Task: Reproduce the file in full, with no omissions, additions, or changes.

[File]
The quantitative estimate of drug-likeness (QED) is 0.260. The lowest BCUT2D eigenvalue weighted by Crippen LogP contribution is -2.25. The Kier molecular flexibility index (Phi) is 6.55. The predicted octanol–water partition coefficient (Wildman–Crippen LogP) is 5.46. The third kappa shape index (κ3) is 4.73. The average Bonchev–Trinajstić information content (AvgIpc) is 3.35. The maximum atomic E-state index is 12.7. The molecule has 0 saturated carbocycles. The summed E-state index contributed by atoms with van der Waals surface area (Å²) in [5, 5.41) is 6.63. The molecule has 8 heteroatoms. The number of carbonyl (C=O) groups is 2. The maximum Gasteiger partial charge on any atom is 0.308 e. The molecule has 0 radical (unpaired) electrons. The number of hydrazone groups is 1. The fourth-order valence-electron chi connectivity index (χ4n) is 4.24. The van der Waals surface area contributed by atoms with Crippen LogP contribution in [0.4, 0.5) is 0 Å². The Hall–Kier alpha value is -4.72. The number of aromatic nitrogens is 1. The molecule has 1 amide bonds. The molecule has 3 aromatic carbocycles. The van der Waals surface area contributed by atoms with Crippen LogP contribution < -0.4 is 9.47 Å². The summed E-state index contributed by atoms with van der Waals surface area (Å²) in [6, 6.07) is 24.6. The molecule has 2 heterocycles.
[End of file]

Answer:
The quantitative estimate of drug-likeness (QED) is 0.260. The lowest BCUT2D eigenvalue weighted by Crippen LogP contribution is -2.25. The Kier molecular flexibility index (Phi) is 6.55. The predicted octanol–water partition coefficient (Wildman–Crippen LogP) is 5.46. The third kappa shape index (κ3) is 4.73. The average Bonchev–Trinajstić information content (AvgIpc) is 3.35. The maximum atomic E-state index is 12.7. The molecule has 0 saturated carbocycles. The summed E-state index contributed by atoms with van der Waals surface area (Å²) in [5, 5.41) is 6.63. The molecule has 8 heteroatoms. The number of carbonyl (C=O) groups is 2. The maximum Gasteiger partial charge on any atom is 0.308 e. The molecule has 0 radical (unpaired) electrons. The number of hydrazone groups is 1. The fourth-order valence-electron chi connectivity index (χ4n) is 4.24. The van der Waals surface area contributed by atoms with Crippen LogP contribution in [0.4, 0.5) is 0 Å². The Hall–Kier alpha value is -4.72. The number of aromatic nitrogens is 1. The molecule has 1 amide bonds. The molecule has 3 aromatic carbocycles. The van der Waals surface area contributed by atoms with Crippen LogP contribution < -0.4 is 9.47 Å². The summed E-state index contributed by atoms with van der Waals surface area (Å²) in [6, 6.07) is 24.6. The molecule has 2 heterocycles.